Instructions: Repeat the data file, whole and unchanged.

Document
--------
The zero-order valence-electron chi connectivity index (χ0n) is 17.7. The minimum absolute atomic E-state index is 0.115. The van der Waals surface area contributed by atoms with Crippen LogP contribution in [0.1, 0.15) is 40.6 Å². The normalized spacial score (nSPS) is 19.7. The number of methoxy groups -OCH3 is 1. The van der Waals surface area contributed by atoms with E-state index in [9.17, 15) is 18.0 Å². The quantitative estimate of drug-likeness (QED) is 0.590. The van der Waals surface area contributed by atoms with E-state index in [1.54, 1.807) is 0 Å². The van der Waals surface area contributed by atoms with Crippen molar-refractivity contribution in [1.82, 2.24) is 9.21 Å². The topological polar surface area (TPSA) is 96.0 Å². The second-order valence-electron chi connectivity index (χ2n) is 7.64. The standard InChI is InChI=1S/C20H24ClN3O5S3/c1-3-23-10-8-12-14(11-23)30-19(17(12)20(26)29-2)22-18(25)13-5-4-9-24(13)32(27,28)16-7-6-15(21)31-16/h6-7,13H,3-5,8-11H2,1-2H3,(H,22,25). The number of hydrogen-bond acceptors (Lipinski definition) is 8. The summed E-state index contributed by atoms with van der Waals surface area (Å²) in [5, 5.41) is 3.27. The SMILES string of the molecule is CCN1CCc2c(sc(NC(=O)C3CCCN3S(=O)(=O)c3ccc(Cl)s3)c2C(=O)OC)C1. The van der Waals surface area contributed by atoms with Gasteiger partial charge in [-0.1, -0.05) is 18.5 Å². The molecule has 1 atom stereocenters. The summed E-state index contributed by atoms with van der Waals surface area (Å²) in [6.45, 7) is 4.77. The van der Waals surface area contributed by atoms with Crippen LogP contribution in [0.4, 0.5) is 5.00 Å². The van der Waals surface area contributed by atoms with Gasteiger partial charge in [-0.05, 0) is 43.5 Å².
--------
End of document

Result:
The zero-order valence-electron chi connectivity index (χ0n) is 17.7. The minimum absolute atomic E-state index is 0.115. The van der Waals surface area contributed by atoms with Crippen LogP contribution in [0.1, 0.15) is 40.6 Å². The normalized spacial score (nSPS) is 19.7. The number of methoxy groups -OCH3 is 1. The van der Waals surface area contributed by atoms with E-state index in [9.17, 15) is 18.0 Å². The quantitative estimate of drug-likeness (QED) is 0.590. The van der Waals surface area contributed by atoms with E-state index in [1.54, 1.807) is 0 Å². The van der Waals surface area contributed by atoms with Crippen molar-refractivity contribution in [1.82, 2.24) is 9.21 Å². The topological polar surface area (TPSA) is 96.0 Å². The second-order valence-electron chi connectivity index (χ2n) is 7.64. The standard InChI is InChI=1S/C20H24ClN3O5S3/c1-3-23-10-8-12-14(11-23)30-19(17(12)20(26)29-2)22-18(25)13-5-4-9-24(13)32(27,28)16-7-6-15(21)31-16/h6-7,13H,3-5,8-11H2,1-2H3,(H,22,25). The number of hydrogen-bond acceptors (Lipinski definition) is 8. The summed E-state index contributed by atoms with van der Waals surface area (Å²) in [5, 5.41) is 3.27. The SMILES string of the molecule is CCN1CCc2c(sc(NC(=O)C3CCCN3S(=O)(=O)c3ccc(Cl)s3)c2C(=O)OC)C1. The van der Waals surface area contributed by atoms with Gasteiger partial charge in [-0.1, -0.05) is 18.5 Å². The molecule has 1 atom stereocenters. The summed E-state index contributed by atoms with van der Waals surface area (Å²) in [6.45, 7) is 4.77. The van der Waals surface area contributed by atoms with Crippen LogP contribution in [0.4, 0.5) is 5.00 Å². The van der Waals surface area contributed by atoms with Gasteiger partial charge in [-0.05, 0) is 43.5 Å².